Soon after describing Stegosaurus, Othniel Charles Marsh noted a large canal in the hip region of the spinal cord, which could have accommodated a structure up to 20 times larger than the famously small brain. This has led to the famous idea that dinosaurs like Stegosaurus had a 'second brain' in the tail, which may have been responsible for controlling reflexes in the rear portion of the body. It has also been suggested that this "brain" might have given a Stegosaurus a temporary boost when it was under threat from predators. More recently, studies have shown that the cavity did not contain nervous tissue. It has been argued that this space (also found in sauropods) may have been the location of a glycogen body, a structure in living birds whose function is not definitely known but which is postulated to facilitate the supply of glycogen to the animal's nervous system.
Aritsune Toyota (豊田有恒), a Japanese science fiction writer was one of the earliest proposers of the idea of sapient dinosaurs. Toyota was intrigued by the theory of the "Warm-blooded Deinonychus" (John Ostrom, 1964) and developed the idea that some kinds of dinosaurs would have evolved to acquire intelligence. He referred to The Hot-blooded Dinosaurs (Desmond, Adrian J., 1975, Rosemarie Buckman, Oxfordshire) and constructed a theoretical model of what they might have been like. He first published his ideas as science fiction in the novel Kako no kageri (『過去の翳』, A shadow of the past) in 1977. In the story he described them as reptilian humanoids who use bone tools for hunting, speak a primitive language, and build a rudimentary society. The creature was supposed to have evolved from a dinosaur similar to dromaeosaurus.
A year later, Toyota received advice from Japanese zoologist Tatsuo Saneyoshi (實吉達郎), and began striving for more zoological authenticity on details. He then authored Zoku jikanhō keikaku (『続・時間砲計画』, Prospectus for the spatiotemporal cannon part 2). He continued to study theropoda, and serialized his novel as Dainosaurusu sakusen (『ダイノサウルス作戦』, The plan of the dinosaurs) in 1979.
In his 1977 book, The Dragons of Eden: Speculations on the Evolution of Human Intelligence, author Carl Sagan speculated about the related genus Saurornithoides evolving into ever more intelligent forms in the absence of any extinction event. In a world dominated by Saurornithoides, Sagan mused, arithmetic would be Base 8 rather than Base 10.
American psychologist Harry Jerison suggested the possibility of sapient dinosaurs. In 1978, he gave a presentation titled "Smart dinosaurs and comparative psychology", at a meeting of the American Psychological Association. According to his speech, dromiceiomimus supposedly could have evolved into a highly intelligent species like human beings.
In 1982, Dale Russell, curator of vertebrate fossils at the National Museum of Canada in Ottawa, conjectured a possible evolutionary path that might have been taken by the dinosaur Troodon had it not perished in the Cretaceous–Paleogene extinction event 66 million years ago, suggesting that it could have evolved into intelligent beings similar in body plan to humans. Over geologic time, Russell noted that there had been a steady increase in the encephalization quotient or EQ (the relative brain weight when compared to other species with the same body weight) among the dinosaurs. Russell had discovered the first Troodontid skull, and noted that, while its EQ was low compared to humans, it was six times higher than that of other dinosaurs. If the trend in Troodon evolution had continued to the present, its brain case could by now measure 1,100 cm3; comparable to that of a human. Troodontids had semi-manipulative fingers, able to grasp and hold objects to a certain degree, and binocular vision.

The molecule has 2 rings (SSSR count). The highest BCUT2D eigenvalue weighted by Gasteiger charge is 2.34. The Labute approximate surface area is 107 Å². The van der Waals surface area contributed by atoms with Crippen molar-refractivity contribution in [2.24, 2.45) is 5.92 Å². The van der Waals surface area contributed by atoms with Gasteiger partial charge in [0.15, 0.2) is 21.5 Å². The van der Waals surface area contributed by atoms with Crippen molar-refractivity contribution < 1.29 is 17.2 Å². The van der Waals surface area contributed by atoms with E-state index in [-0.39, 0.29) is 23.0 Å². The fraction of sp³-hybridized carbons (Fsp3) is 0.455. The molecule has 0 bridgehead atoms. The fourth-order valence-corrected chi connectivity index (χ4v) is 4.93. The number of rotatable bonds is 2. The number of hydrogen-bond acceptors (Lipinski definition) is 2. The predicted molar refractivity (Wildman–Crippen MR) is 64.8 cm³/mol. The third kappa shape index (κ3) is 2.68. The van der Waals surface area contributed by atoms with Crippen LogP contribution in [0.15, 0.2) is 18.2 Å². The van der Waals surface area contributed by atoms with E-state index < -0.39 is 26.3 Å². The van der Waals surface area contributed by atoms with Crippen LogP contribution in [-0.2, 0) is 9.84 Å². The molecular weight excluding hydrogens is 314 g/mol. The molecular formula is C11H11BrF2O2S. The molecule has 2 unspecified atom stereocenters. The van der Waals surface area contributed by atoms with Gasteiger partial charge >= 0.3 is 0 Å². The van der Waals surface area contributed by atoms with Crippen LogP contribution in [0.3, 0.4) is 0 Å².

Russell proposed that this "Dinosauroid", like most dinosaurs of the troodontid family, would have had large eyes and three fingers on each hand, one of which would have been partially opposed. As with most modern reptiles (and birds), he conceived of its genitalia as internal. Russell speculated that it would have required a navel, as a placenta aids the development of a large brain case. However, it would not have possessed mammary glands, and would have fed its young, as birds do, on regurgitated food. He speculated that its language would have sounded somewhat like bird song.
Russell's thought experiment has been met with criticism from other paleontologists since the 1980s, many of whom point out that his Dinosauroid is overly anthropomorphic. Gregory S. Paul (1988) and Thomas R. Holtz, Jr., consider it "suspiciously human" (Paul, 1988) and Darren Naish has argued that a large-brained, highly intelligent troodontid would retain a more standard theropod body plan, with a horizontal posture and long tail, and would probably manipulate objects with the snout and feet in the manner of a bird, rather than with human-like "hands".
- "Allometric Comparison," Larsson (2001). Page 25.
- "Allometric Comparison," Larsson (2001). Pages 25-26.
- "Allometric Comparison," Larsson (2001). Page 26.
- "Allometric Comparison," Larsson (2001). Page 29.
- "Description," Larsson (2001). Page 20.
- "Description," Larsson (2001). Page 23.
- "Abstract," Larsson (2001). Page 19.
- "Description," Larsson (2001). Pages 20-21.
- "Description," Larsson (2001). Page 21.
- "Description," Larsson (2001). Page 22.
- "Allometric Comparison," Larsson (2001). Page 27.
- "Allometric Comparison," Larsson (2001). Pages 29-30.
- "Allometric Comparison," Larsson (2001). Page 30.
- Considered a Numenius species in "Allometric Comparison," Larsson (2001). Page 30.
- Fastovsky DE, Weishampel DB (2005). "Stegosauria: Hot Plates". In Fastovsky DE, Weishampel DB. The Evolution and Extinction of the Dinosaurs (2nd Edition). Cambridge University Press. pp. 107–30. ISBN 0-521-81172-4.
- Switek, Brian (2 Aug 2012). "The Double Dinosaur Brain Myth". Smithsonian. Retrieved 30 July 2013.
- Buchholz (née Giffin) EB (1990). "Gross Spinal Anatomy and Limb Use in Living and Fossil Reptiles". Paleobiology 16: 448–58.
- Saneyoshi, Tatsuo (2006). Hontō ni ita fushigina ikimono: Jinrui to dōbutsu no sosentachi [Unaccountable creatures that really existed: The ancestors of human and other animals] (in Japanese). Tokyo: PHP Kenkyūjo. pp. 41–48. ISBN 978-4-569-65442-3.
- Kaneko, Ryūichi (1997). Shin kyōryū densetsu : Saiko kyōryū eoraputoru kara kyōryū jinrui made kyōryūgaku no saisentan [New dinasaur book: The front-lines of dinosaurology, from Eoraptor as the earliest dinosaur to Sapient dinosaurs] (in Japanese). Tokyo: Hayakawashobō. pp. 204–206. ISBN 978-4-15-050211-9.
- Cosmos: Smartosarus
- Russell, D. A.; Séguin, R. (1982). "Reconstruction of the small Cretaceous theropod Stenonychosaurus inequalis and a hypothetical dinosauroid". Syllogeus 37: 1–43.
- Naish, D. (2006). Dinosauroids Revisited Darren Naish: Tetrapod Zoology, April 23, 2011.
- Larsson, H.C.E. 2001. Endocranial anatomy of Carcharodontosaurus saharicus (Theropoda: Allosauroidea) and its implications for theropod brain evolution. pp. 19–33. In: Mesozioc Vertebrate Life. Ed.s Tanke, D. H., Carpenter, K., Skrepnick, M. W. Indiana University Press.